Memristors Up Their Game: More Storage per Cell
Memristors Up Their Game: More Storage per Cell
As the renowned author George McFly once said, 'You are my density.' Heavy-duty computing in massive data centers will have a bit more performance.
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I've been following memristor technology for a while and even wrote a few articles in the past year about them. They are on the bleeding edge today and will be mainstream sometime in 2018-2019. While I was at AI World in Boston in December, the Dell computer technical representatives told me that crossbar memristors that work in conjunction with conventional DDR RAM chips will be available soon. This should lead to silliness such as many terabytes of RAM on the engineering station under your desk (I need some of that). But these initial memristor-based memories are still binary devices. True, they are very much smaller and they need no power to retain data, and they are incredibly simple devices (just a grid of wires crossing... really, that's about it). But these early devices are being used to only store binary: one or zero.
Something new is on the horizon. It's been anticipated at the theoretical level ever since this first generation of memristors was demonstrated.
A little refresher about this technology: Memristors inherently store an analog signal. They record how much current has flowed in one direction through the junction. They increase their resistance in proportion to the total amount of current that has flowed. When you reverse the flow of the current, the resistance decreases in proportion to the reverse flow. You can think of it as pouring liquid into or out of a beaker: whenever you stop pouring, the level stays the same without any further use of energy. Those of you who are familiar with analog computers will recognize this as a simple integrator. This means that memristors can theoretically store many different levels at each location.
Themis Prodromakis, Professor of Nanotechnology and EPSRC Fellow at the University of Southampton, says:
"Memristors are a key enabling technology for next-generation chips, which need to be highly reconfigurable yet affordable, scalable and energy-efficient."
What the researchers at the University of Southhampton have developed is a way to enhance the precision and reproducibility of level-setting to allow as many as 256 distinct levels per memristor junction. This means that every memristor junction can store one byte of information instead of only one bit (remember: one byte represents a number between 0 and 255). On the purely digital side, this provides an 8x increase in the data density for a given chip. Memristors have already been demonstrated that are tens of times smaller than current DDR RAM cells, so making that eight times denser is very good news indeed.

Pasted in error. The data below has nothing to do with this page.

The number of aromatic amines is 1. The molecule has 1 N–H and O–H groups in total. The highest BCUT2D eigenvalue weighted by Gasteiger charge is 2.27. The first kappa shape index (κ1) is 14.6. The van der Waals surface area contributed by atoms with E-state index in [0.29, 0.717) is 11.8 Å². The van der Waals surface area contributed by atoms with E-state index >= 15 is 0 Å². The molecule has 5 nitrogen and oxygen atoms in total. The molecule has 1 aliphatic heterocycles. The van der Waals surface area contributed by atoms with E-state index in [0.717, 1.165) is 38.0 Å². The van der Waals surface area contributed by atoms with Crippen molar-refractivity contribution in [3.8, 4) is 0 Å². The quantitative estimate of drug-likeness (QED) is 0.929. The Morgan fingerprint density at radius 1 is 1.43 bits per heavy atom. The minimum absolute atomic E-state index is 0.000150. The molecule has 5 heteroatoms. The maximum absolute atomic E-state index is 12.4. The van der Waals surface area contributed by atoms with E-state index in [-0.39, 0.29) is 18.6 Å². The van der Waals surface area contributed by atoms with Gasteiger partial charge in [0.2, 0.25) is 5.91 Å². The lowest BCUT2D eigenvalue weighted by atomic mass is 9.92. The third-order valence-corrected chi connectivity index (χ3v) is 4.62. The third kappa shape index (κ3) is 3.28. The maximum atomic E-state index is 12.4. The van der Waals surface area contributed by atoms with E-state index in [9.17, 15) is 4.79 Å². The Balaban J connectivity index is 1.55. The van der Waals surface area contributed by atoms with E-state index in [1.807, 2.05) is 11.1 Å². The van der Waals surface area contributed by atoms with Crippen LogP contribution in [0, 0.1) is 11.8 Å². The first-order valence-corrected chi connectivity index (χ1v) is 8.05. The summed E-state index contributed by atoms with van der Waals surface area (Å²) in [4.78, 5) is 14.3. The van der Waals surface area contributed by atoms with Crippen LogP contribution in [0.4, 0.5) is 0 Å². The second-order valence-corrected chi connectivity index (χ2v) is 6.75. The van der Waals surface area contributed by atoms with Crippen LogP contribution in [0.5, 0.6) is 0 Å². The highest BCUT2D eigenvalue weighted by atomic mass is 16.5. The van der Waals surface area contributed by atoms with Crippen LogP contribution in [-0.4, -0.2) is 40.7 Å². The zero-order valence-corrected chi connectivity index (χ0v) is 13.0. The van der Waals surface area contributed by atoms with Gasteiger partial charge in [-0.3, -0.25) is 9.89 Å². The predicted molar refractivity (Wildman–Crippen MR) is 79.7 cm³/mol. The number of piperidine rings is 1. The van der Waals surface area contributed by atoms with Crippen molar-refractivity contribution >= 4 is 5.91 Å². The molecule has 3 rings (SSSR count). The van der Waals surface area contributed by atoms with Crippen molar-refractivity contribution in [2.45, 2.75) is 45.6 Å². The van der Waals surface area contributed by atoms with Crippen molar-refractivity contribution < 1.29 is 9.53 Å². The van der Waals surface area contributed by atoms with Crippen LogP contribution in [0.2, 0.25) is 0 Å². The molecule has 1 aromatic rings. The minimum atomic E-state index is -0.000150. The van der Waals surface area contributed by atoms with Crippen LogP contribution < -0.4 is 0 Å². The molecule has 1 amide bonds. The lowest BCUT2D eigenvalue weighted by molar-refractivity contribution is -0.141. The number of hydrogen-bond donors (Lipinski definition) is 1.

But this also creates some grand possibilities for circuitry such as neuromorphic chips. Several chip manufacturers are working on dedicated circuitry for the implementation of neural networks. We're all familiar with the simulation of neural nets and the fantastic speedups we can get by using Nvidia GPGPUs, but this is different. Neuromorphic circuitry more closely models what a neuron does. The actual circuitry has multiple inputs with adjustable weights a dedicated summation unit for those weights and an output that can be logically directed to another input: that's what a neural net is.
If memristors could be used to change and remember the input weights without having to store them as numbers somewhere in RAM and recall them to use in a simulation of the neuron, then all sorts of advantages accrue. Aside from the speed gains to be had by computing results with dedicated processing only nanometers away from the data storage, another advantage is the power savings. In most machine learning scenarios, most of the electrical power (and resultant heat) is used to move data between storage and computational circuitry. Just removing the necessity to shuffle binary numbers representing millions of ever-changing net connection weights could provide an order of magnitude (or more) in power savings. I predict you will see some amazing stories in the next year or two centered around power savings approaching this magnitude.
But there are some other fun (and efficient) things you might be able to do with a memory location that stored one byte of information as a monotonic series of 256 levels. For example, ASCII data is sorted everywhere and often in almost every computer program. Imagine if instead of reading the eight bits and putting it in the register in determining if it was greater than or less than another eight bits in another register, that all you had to do was compare the two cells with a very simple comparator. It would have a simple output of greater than/equal to/less than. Similarly, albeit a little more complex (but not much), large integers could be dealt with in a byte-wise fashion. Optimally, 64-bit integers could be dealt with as eight byte-size comparisons.
There's a lot of potential for this new technology, and I can hardly wait. Stay tuned!
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